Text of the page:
Students return to Tidioute Community Charter School

Screen capture from Warren County School District video Warren County School District Superintendent Amy Stewart talks about mask mandates and recommendations on the latest district video posted at www.wcsdpa.org.

School was back in session Wednesday at one Warren County school.

Tidioute Community Charter School opened its doors to 305 students – in-person – and another 60 or so staff and contractors. Those students came from Warren County, Forest Area, Titusville, and Crawford Central school district attendance areas.

“Students returned to K4 to grade 12 classes at TCCS today,” CEO Doug Allen said Wednesday. “TCCS has that ‘normal’ feel to it.”

“We were thrilled to greet students this morning and the day was very productive and positive,” Student Services Coordinator Melissa Mahaney said.

The many changes that were in place for the 2020-2021 school year are mostly gone.

“Students are returned to classrooms that are typical rooms for them at TCCS,” Allen said. “Last year a second grade was in our band room, for example.”

“We are spacing at the 3-foot rule and monitoring all COVID safety precautions – such as daily hand washing and cleaning thoroughly all areas during the day,” he said. “Our 47 employees and 17 contracted agency employees all have received COVID safety training. Athletics is returned as well.”


Due to a federal transportation mandate, “masks are required on vans and buses,” Allen said. “We do let parents or guardians decide if a student wears a mask (in school) or not.”

That subject is a hot one in many areas.

The return to school plan for Warren County School District does not require masks in school.

“The board encourages and recommends the wearing of a mask by all persons while inside a school building, regardless of vaccination status,” according to the district’s plan. “However, the board is not mandating this at this time.”

“If Warren County is determined to be at high risk of COVID-19 transmission, the superintendent will analyze the transmission rates and positive cases within the schools and community, share the information with the board, and the board may hold meeting for the purpose of deciding whether masks will be required at that time,” the plan said. “The board, at a later date and regardless of the transmission rate in the county, may also hold a meeting and require that masks be worn in a particular building if an outbreak is identified within that particular building.”

Superintendent Amy Stewart talked about the mask situation, as well as attendance options, in the most recent of her videos posted on the www.wcsdpa.org website.

There is an online petition with over 200 signatures – reportedly only parents and guardians of district students – asking the board and superintendent to stick to the plan.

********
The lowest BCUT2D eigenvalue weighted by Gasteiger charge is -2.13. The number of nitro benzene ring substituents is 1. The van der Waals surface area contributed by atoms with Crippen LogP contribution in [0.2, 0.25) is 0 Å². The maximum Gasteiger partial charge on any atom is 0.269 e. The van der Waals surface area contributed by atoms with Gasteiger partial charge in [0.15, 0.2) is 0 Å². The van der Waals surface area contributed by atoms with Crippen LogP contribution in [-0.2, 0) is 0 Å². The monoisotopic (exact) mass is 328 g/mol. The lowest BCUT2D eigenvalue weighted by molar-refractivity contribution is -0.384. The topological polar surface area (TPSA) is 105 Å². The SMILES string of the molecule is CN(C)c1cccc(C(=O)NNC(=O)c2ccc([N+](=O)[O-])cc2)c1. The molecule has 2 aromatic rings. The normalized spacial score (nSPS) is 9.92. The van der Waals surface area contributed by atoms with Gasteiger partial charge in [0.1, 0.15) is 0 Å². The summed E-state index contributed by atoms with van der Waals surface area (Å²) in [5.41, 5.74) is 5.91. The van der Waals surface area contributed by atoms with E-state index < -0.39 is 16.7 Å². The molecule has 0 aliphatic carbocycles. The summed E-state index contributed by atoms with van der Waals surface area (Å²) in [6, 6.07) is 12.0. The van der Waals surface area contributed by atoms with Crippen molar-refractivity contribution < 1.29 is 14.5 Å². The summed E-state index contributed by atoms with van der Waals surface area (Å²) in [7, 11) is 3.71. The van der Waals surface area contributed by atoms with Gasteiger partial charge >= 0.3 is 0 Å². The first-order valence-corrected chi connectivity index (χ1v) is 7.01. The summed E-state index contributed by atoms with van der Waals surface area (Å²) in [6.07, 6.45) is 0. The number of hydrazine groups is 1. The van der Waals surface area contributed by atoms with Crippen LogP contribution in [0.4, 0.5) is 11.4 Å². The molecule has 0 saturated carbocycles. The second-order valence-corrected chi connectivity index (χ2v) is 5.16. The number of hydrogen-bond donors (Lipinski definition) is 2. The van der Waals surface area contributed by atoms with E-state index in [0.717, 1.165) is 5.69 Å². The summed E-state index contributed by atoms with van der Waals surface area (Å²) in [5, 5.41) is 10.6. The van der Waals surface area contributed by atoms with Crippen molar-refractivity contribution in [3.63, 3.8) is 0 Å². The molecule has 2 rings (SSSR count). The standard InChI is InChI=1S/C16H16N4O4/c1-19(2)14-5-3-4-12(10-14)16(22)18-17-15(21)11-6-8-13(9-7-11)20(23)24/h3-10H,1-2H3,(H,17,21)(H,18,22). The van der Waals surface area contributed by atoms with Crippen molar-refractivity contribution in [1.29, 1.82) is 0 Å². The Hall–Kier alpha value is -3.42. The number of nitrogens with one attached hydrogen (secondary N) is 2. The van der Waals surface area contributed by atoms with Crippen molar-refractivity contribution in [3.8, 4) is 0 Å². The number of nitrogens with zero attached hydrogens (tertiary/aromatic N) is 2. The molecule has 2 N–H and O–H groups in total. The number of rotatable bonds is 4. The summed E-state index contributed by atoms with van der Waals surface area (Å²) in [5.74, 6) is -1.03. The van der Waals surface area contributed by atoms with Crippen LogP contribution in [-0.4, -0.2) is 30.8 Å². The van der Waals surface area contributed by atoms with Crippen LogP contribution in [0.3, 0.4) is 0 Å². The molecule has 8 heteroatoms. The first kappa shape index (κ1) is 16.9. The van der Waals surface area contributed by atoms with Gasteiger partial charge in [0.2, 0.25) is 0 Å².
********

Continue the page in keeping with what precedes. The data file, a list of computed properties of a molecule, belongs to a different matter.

“We respectfully request that you please maintain a mask-optional policy for Warren County School District for the 2021/2022 school year,” according to the narrative attached to the petition at change.org. “We would like our superintendent… and all board members to recognize that a large number of WCSD parents/guardians support their decision as stated – ‘parents and staff will have a choice to wear a face covering at school… Masks are recommended, but not mandated at school.’ We wish for it to remain unchanged.”

Schools may not have options.

On Wednesday, the Associated Press reported that Gov. Tom Wolf is asking the legislature for a statewide mask requirement in classrooms.

Wolf asked the leaders of the Senate and House to call members back immediately to get to work on a bill requiring masks in schools and child care facilities.

“Concerned parents, pediatricians, teachers and others have been urging state officials for such a mandate,” Wolf said.

Warren County School District is among the overwhelming majority (415 out of 474) in the state that did not mandate masks in their return-to-school plans.

“It is clear that action is needed to ensure children are safe as they return to school,” Wolf said. He said he has “become increasingly concerned about misinformation being spread to try to discredit a school district’s clear ability to implement masking” as well as “local control being usurped by the threat — implicit or explicit — of political consequences for making sound public health and education decisions.”

“My administration will continue to monitor the situation, communicate and work with the General Assembly and take actions as needed to keep our children safe, and in the classroom,” Wolf said.


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